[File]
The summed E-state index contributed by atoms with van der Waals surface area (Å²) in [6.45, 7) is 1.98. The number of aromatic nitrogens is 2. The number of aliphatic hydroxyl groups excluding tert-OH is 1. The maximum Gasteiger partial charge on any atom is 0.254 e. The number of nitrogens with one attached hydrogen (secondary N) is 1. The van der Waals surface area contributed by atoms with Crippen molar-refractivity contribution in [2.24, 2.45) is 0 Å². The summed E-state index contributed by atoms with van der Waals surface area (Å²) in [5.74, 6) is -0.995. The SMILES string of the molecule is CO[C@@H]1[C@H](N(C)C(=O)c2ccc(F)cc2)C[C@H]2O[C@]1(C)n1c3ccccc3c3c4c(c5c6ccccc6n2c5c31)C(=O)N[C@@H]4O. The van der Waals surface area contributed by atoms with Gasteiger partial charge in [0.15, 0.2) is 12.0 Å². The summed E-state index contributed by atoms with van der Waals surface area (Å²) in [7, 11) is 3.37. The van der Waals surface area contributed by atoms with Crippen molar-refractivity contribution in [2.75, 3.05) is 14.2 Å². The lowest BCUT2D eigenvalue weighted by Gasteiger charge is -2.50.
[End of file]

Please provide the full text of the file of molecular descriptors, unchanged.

The summed E-state index contributed by atoms with van der Waals surface area (Å²) in [6.45, 7) is 1.98. The number of aromatic nitrogens is 2. The number of aliphatic hydroxyl groups excluding tert-OH is 1. The maximum Gasteiger partial charge on any atom is 0.254 e. The number of nitrogens with one attached hydrogen (secondary N) is 1. The van der Waals surface area contributed by atoms with Crippen molar-refractivity contribution in [2.24, 2.45) is 0 Å². The summed E-state index contributed by atoms with van der Waals surface area (Å²) in [5.74, 6) is -0.995. The SMILES string of the molecule is CO[C@@H]1[C@H](N(C)C(=O)c2ccc(F)cc2)C[C@H]2O[C@]1(C)n1c3ccccc3c3c4c(c5c6ccccc6n2c5c31)C(=O)N[C@@H]4O. The van der Waals surface area contributed by atoms with Gasteiger partial charge in [0.15, 0.2) is 12.0 Å². The summed E-state index contributed by atoms with van der Waals surface area (Å²) in [7, 11) is 3.37. The van der Waals surface area contributed by atoms with Crippen molar-refractivity contribution in [2.75, 3.05) is 14.2 Å². The lowest BCUT2D eigenvalue weighted by Gasteiger charge is -2.50.